Valve 'Really Interested' in Scanning Players' Brains

By Blake Ellison, Nov 21, 2008 12:51pm PST In the near future, Left 4 Dead developer Valve may take a scientific approach to making games by scanning players' brain waves, co-founder Gabe Newell has explained.

"Right now we have to [observe players] simply by watching them and then we have to guess as to how certain things are affecting the player," Newell stated in an essay appearing on Edge. "We want to take that even further in the future," he wrote.

Getting scientific, Newell wrote, "One of the areas that we're really interested in is testing biometrics on player state." Biometrics is the practice of measuring activity in the human body such as heart rate--or, in this case, brain activity.

"There are new technologies where we can wire players up with EEGs and actually have direct exposure to their physical reactions to the games," the Valve head continued. EEG is the technology that measures brain activity by placing electrodes on the scalp. The product of an EEG is usually a chart with spikes and troughs, like a seismometer.

The benefit to Valve is precise knowledge of what works, and what doesn't, when making a game. "We can know for sure of something is actually frightening the player--their heart rate is going up ... appropriate parts of their brains are being activated," Newell asserted.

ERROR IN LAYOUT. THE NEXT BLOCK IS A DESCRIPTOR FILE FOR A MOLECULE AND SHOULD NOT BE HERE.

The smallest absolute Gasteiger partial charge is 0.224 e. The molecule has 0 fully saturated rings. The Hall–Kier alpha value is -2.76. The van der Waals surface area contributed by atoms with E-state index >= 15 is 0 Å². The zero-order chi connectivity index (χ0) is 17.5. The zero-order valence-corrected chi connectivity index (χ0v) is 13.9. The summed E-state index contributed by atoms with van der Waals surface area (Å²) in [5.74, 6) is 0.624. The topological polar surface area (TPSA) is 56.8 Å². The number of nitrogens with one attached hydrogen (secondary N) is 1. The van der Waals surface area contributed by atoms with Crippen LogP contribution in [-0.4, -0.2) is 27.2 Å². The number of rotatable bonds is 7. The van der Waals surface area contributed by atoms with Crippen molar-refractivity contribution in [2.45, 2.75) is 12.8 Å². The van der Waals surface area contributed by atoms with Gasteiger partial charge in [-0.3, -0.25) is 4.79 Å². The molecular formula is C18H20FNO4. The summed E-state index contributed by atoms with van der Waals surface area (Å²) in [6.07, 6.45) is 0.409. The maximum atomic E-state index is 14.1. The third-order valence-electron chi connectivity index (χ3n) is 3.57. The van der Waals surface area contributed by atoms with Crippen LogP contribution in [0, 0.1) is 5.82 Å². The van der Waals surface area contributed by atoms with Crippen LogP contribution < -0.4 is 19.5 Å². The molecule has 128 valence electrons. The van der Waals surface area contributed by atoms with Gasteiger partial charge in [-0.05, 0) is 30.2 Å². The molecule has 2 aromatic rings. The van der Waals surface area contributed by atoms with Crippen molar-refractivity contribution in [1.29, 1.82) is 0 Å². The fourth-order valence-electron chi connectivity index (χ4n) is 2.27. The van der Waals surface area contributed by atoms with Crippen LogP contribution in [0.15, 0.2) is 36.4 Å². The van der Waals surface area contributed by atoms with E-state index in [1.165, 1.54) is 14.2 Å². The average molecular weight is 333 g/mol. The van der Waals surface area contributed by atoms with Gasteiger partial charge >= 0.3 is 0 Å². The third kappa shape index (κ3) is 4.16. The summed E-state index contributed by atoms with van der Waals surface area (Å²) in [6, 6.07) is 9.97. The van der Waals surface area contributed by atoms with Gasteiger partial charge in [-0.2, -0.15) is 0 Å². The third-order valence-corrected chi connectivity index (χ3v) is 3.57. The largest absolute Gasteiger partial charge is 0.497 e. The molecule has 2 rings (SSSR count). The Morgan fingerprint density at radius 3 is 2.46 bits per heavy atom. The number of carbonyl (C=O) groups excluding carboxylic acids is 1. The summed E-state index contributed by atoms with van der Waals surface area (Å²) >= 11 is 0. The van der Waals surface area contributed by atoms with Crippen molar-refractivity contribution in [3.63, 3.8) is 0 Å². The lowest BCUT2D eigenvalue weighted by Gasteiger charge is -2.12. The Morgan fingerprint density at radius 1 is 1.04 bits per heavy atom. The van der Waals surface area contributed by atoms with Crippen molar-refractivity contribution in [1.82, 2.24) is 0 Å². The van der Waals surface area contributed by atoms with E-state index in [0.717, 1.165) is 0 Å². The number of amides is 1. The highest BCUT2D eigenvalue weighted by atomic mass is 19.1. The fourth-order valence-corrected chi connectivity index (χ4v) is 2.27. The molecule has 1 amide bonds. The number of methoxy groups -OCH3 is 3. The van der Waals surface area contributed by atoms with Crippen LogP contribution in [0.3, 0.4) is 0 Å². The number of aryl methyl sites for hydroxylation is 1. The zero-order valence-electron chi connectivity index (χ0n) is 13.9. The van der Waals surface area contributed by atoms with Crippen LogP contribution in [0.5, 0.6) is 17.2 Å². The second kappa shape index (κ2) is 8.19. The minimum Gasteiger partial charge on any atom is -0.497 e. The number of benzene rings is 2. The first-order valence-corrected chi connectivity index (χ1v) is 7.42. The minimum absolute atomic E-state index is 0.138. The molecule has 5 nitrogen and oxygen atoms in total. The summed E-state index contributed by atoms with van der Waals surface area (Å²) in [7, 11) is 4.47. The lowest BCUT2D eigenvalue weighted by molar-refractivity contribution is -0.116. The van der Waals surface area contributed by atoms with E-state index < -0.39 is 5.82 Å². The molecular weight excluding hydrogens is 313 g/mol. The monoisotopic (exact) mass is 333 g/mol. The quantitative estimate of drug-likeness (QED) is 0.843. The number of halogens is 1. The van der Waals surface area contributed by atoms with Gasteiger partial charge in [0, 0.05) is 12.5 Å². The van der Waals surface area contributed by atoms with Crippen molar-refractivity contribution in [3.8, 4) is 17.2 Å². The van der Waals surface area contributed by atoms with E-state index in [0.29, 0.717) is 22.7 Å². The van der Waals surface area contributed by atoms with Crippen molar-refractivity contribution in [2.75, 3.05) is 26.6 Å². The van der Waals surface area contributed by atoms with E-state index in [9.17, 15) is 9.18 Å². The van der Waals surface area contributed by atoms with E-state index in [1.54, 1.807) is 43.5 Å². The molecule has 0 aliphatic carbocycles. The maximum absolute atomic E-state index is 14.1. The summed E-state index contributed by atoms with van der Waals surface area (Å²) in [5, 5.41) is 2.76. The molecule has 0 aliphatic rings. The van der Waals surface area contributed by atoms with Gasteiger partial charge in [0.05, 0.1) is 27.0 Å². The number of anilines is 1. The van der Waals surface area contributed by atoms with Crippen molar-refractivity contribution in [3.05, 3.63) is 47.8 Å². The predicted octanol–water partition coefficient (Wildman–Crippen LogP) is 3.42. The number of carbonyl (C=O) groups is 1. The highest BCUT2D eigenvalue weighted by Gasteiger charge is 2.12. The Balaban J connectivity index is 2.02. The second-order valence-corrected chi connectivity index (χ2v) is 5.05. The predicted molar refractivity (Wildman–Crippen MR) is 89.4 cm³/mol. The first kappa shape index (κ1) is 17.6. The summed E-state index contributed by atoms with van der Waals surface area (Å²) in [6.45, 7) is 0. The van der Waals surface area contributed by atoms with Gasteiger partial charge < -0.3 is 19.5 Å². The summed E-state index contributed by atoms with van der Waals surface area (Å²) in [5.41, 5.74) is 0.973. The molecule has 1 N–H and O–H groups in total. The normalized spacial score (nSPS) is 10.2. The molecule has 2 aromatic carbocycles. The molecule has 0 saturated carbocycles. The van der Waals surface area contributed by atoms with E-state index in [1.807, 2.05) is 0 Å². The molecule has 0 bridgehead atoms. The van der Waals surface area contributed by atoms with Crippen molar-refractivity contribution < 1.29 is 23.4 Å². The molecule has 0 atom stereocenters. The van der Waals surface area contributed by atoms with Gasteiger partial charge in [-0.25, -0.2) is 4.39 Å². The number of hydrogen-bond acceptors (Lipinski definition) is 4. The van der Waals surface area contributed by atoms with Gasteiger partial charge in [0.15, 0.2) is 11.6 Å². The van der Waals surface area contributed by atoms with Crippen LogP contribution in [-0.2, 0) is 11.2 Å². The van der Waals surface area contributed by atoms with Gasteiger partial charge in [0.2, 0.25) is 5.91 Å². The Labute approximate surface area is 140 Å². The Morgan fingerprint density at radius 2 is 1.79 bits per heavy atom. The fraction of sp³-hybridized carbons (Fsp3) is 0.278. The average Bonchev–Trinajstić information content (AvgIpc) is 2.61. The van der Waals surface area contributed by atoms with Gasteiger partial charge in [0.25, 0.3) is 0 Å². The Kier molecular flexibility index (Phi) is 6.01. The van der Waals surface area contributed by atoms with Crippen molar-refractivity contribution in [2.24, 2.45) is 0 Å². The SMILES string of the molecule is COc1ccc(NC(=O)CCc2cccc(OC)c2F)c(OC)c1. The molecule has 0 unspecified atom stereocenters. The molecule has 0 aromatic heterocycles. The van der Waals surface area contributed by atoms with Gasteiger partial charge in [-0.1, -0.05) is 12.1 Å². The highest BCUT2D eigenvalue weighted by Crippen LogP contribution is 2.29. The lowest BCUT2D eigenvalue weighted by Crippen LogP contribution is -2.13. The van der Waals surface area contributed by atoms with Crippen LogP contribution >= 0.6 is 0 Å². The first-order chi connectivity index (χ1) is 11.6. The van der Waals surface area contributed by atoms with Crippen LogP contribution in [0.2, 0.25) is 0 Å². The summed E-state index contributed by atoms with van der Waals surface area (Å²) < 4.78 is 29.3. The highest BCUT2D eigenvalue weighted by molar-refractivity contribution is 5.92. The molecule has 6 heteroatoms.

Concluding, Newell called the possibility "super exciting."

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  • Lol, scanning player's brains... That just sounds so wrong.

    Even though it's a very logical thing to do, especially from a money-making perspective. If you want to make games people enjoy/etc., you'd want to see how they react to certain things instead of just guessing.

    Same how they measure your heart rate/etc. when testing a new energy drink, right? They don't just release it and see how well it sells, and then adjust.

    Btw, brain scanning for purposes of finding out more about (abnormal) patterns of sleep is a very common and acceptable practice. Nothing wrong with that.

    But when you say you'll be doing it for games, that just kinda sounds a little off.